Published on April 17, 2020

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Photography by Shade Degges

It started with a 5,000-pound owl. As soon as Jenn D’Cunha, an Apple Music executive who was moving back to Los Angeles after a stint in Mexico City, tapped designer Roberto Sosa to revamp her new place, he knew that her former hometown would influence the whole project—and one of its trademarks is a number of exuberant birds, plants, and colors. “We found this carved stone owl at an old house-turned-store; it was just there, waiting for us,” says Sosa. “The storekeeper could not believe we were actually taking it.” 

Nowhere is the lush, leafy vibe of Mexico City that D’Cunha loves so much more evident than in the outdoor space. Terracotta planters from the famous Trinitate boutique in Polanco dot the patio, handwoven chairs invite you to lounge away the afternoon, clay pottery made by a mix of traditional and contemporary Mexican artists brings an earthy touch. The goal, in three words, was “secret, exotic, and transportative”. With the decor in place, Sosa turned to the final layer—plants. 

“It was pretty much a blank canvas,” he remembers. He worked with The Tropics, a nursery in L.A., to deck out each of the exterior spaces in head-to-toe green. Nothing is terribly high maintenance, though he made sure to keep needier greenery in smaller pots that are more accessible. “The pleasure of having a garden is that you get to know it well, making updates as needed—and replacing some plants when you want a new hot pepper for that salsa recipe,” he says. 

It’s no surprise that the backyard ended up being one of D’Cunha’s favorite parts of the whole house. “I love to play music over the speakers and sit outside with a cup of coffee in the morning while catching up with email or reading the paper,” she explains. “I feel an absolute sense of peace.” Expertly crafted to make both D’Cunha and visiting wildlife happy—she’s an avid bird-watcher, beyond vintage owls—the outdoor oasis is verdant design done right.  

The Alfresco Kitchen 

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Photography by Shade Degges

D’Cunha frequently plays host to friends and family, so having somewhere that would allow her to socialize while grilling was crucial. “I had this romantic picture in my head of Old Hollywood garden entertaining,” says Sosa. It certainly has all the fixings: There’s a built-in grill with storage niches, a stereo hidden behind a brick wall (she does work for Apple Music, after all), and an herb shelf nestled over the top. “I wanted it to feel like cooking in the jungle—plus this way, she can have her ingredients on hand,” continues the designer.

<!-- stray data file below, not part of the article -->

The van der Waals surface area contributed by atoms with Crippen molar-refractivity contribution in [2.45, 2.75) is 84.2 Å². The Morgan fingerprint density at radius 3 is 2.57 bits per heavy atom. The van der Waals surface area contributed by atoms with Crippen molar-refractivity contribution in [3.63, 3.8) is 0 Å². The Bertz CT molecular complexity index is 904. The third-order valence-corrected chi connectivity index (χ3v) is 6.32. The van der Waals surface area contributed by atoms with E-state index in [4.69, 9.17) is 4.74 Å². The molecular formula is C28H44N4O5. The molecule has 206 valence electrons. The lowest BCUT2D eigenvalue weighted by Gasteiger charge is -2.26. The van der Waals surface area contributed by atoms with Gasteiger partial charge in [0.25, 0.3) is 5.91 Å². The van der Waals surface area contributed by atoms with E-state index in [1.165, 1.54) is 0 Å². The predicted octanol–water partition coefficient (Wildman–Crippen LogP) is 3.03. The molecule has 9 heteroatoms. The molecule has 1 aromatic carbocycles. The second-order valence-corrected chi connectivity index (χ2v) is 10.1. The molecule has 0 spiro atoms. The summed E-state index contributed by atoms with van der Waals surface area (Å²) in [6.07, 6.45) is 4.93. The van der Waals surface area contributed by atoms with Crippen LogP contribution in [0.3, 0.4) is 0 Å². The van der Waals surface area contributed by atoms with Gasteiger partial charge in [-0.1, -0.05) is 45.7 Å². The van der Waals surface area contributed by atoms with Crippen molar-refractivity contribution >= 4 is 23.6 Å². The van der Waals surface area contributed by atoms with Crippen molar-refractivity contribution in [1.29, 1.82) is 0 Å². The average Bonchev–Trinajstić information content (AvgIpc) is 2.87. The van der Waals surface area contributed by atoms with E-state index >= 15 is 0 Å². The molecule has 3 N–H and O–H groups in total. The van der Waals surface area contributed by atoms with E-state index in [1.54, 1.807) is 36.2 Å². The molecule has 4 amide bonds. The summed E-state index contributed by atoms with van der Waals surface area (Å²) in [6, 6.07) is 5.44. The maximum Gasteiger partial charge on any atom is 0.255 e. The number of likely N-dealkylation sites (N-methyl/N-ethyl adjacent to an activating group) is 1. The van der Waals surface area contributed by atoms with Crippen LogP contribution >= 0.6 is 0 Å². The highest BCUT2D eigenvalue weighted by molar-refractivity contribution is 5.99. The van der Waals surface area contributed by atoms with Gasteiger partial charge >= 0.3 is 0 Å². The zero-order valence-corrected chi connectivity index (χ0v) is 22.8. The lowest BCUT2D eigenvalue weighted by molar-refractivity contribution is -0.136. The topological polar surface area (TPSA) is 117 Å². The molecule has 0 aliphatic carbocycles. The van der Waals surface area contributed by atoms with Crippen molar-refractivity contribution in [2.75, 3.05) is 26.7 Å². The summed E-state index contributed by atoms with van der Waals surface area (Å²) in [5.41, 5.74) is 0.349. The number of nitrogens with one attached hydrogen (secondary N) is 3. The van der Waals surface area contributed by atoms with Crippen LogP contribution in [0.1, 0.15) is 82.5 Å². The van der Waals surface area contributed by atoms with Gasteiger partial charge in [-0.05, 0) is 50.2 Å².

The key lies in picking weatherproof materials. Indestructible quartzite is made to withstand everything from rain to vigorous chopping; as for the wood, Sosa chose a teak that will age gracefully. 

The Upstairs Space

Right off the master bedroom, the joint balcony and cabana provide a zen spot to both start the day and wind down with a glass of wine. Sosa incorporated furniture that’s meant to be reclined in—such as a cushy daybed, perfect for solo reading time. “I love waking up and tending to those plants,” says D’Cunha. “It’s an opportunity to connect with nature for a few minutes at the beginning of the day.” Between potted greens and the wisteria and jasmine that creep up the wall, it’s like a greenhouse in the sky. 

The Sitting Area

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Photography by Roberto Sosa

For inspiration, Sosa looked indoors. “I always design gardens in a very similar way to houses. There has to be structure and logic,” he says. Here, that takes the form of little vignettes, like the separate dining and living “rooms.” Compact teak furniture in soft colors fill but don’t overwhelm the patio, where D’Cunha hangs out with dinner party guests. The final touch is a custom-made retractable fabric canopy that keeps out both bright direct sunlight and potential prying eyes. Everyone knows the number-one perk of having a secret garden is getting to enjoy it in peace, right? 

See more outdoor spaces inspiring us:
Why Sarah Sherman Samuel Built Her Office in the Middle of a Forest
We Used Scrap Wood to Build a Greenhouse in Our Backyard
While We Wait for Summer to Arrive, We’re Staring at These Porches

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